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Problem(s),problem(s)....What to do??

Discussion in 'Basses [BG]' started by millsbass5, Oct 12, 2009.

  1. Let's see.I started playing bass guitar Christmas of 1978.I was in the 6th grade.

    Ever since,I've been dead serious about learning all I can about the instrument,and bass-related gear.But,not so much the tech-side of things,(Freq. response,harmonic dist. in an amp,etc.,etc.).I just can't make myself privy to that stuff.

    After 12 years of solid "stick my nose to the ol' grindstone playing/practicing," (9 of those first 12 years gigging in bars,yes,at age 15!/practicing),I was left with "wanting more".SO,ENTER THE 5-STRING BASS!!

    I'm proud to say that pretty much everything that I've desired to accomplish on the instrument,I have.Well,with the exception of the "fantasy-laden" multi-million dollar record deal,roadies,and mucho groupies (that ALL US GIGGING bassists wish for at a 3:00 a.m. load-out!!).I'm WAY past that,at age 43!!I do it now for the sheer love of music and,the instrument that "chose" me.

    Don't get me wrong now.I'm not claiming to be a "complete,master/be all,end all,bass-guru".I just consider myself a solid,versatile,bottom-dweller (by choice,you shredders!!I can slap'n'tap w/confidence),groove-oriented player,that can pretty much "fake" his way through just about anything thrown his way.All without batting an eye,if the situation should arise.That's from a LOT of improvised/off-the-cuff jams and club gigs over the years,kids.I don't care what anybody says:IT HELPS!!!.Debate me all you want on that.I'll win that debate every time!!

    BUT.......(There's ALWAYS "that" word when a problem is presented to a player!!).After all my years of dedicating myself to my instrument,there's a problem that I can't seem to overcome:My problem is SO SIMPLE,yet so difficult!!But(See?There's "that word",again!!),one thing I do know.It's a mental block.I know,I know,"Get on with what your problem is!!"

    PROBLEM:Being able to switch from my 5-string to my 4-string without "thinking too much,while playing".Why??I think it's because I've been playing 5-string so long (my mistake),since 1988-89.
    Also,I've just implemented the B-string into my playing-style so much.But,not too much,mind you,IMHO.
    I can find myself locked into a tight,kick-ass groove,and then,I'll start looking for that low-B (dammit!!)....THE RESULT??:A "MICRO"-TRAIN WRECK!!I recover quickly!!
    Bottom line??On my 4-strings,I don't play as "fluidly" as I do on my 5-string basses.My playing is very "hesitant".I'm "thinking too much".Constantly reminding myself that I'm playing a 4-string.

    QUESTION:What was your "cure" with this problem??That is,if you were unlucky enough to have this problem.
    I have some really,really nice 4-strings that are just BEGGING to be played more.My most noteworthy 4-string basses are:'61,'71 Jazz Basses,and (my personal favorite),a '75 Jazz bass.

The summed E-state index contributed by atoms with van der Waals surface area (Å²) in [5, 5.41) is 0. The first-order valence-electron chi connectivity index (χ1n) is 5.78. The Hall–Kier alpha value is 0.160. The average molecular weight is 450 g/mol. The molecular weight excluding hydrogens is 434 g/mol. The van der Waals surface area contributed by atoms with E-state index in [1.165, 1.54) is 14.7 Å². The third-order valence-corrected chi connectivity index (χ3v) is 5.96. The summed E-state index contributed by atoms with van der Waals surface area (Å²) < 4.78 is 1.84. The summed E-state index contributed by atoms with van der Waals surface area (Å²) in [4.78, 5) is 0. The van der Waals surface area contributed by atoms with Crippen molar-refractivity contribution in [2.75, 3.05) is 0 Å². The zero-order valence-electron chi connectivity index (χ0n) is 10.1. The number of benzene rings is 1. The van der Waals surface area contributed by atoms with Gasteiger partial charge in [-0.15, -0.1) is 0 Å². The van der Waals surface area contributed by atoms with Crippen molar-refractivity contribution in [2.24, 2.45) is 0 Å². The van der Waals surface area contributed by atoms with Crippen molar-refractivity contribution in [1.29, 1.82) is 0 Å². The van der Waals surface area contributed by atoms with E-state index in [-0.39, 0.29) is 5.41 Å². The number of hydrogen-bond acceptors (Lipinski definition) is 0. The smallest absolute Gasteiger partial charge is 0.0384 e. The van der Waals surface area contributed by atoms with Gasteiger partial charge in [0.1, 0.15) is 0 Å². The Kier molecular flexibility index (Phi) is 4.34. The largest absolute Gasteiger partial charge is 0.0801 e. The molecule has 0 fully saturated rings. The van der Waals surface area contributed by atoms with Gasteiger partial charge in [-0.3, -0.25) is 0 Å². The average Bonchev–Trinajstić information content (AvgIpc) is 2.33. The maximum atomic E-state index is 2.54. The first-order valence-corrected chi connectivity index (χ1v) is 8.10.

So,what was your "cure"??This is killin' me.I'm very hard on myself when it comes to my playing.

    ***My apologies for the long,rambling post.***
  2. Turtle71

    Turtle71 Supporting Member

    Aug 11, 2009
    Madison, WI
    Just a thought...If you don't mind losing the "G" string you could string one your 4-strings "B-E-A-D"

    I did this with a P-bass and it was hoot to play, however there were times I missed that G.

    I did have to "file" the nut to accommodate the .135 B and .105 E string, (Obviously not recommended if it's a super valuable or collector bass) but the A & D sat in just fine. (I had a local guitar shop do the final set-up).

    I still have a Traditional strung 4-string too, and I know exactly what your talking about when transitioning between the 2.
  3. snyderz


    Aug 20, 2000
    AZ mountains
    I'd say you have 2 options. 1)If it is a 'micro' train wreck, and you recover quickly, just keep playing the 4s and enjoy. The train wrecks will come less and less often. 2)If you are truly bummed, see a shrink.
  4. unclejane

    unclejane Guest

    Jul 23, 2008
    I'd say just stick to the 5. Get a 5 that does what you like in your 4 strings so you don't have to use them anymore.

    I've gone down the same slippery slope myself having gone to the 6 string. I'm beginning to adapt to having the extra range and have begun refingering stuff I've always done on 4 and 5's using the extra strings on the 6. The last time I picked up one of my 4's I found myself reaching for the extra strings rather than shifting like I used to do.

    But my current 6 string (carvin bunny brunel) does everything I need tone-wise that my other basses did and has better fit as well. so I pretty much just use the one bass for everything. That way I don't have to worry about switching back and forth.

  5. sobie18


    May 5, 2002
    Shaw AFB, SC
    I go from 4 to 6 more than anything and I always think/play differently on each instrument (attack, technique, etc.).

    Haven't played my 5's in a while.

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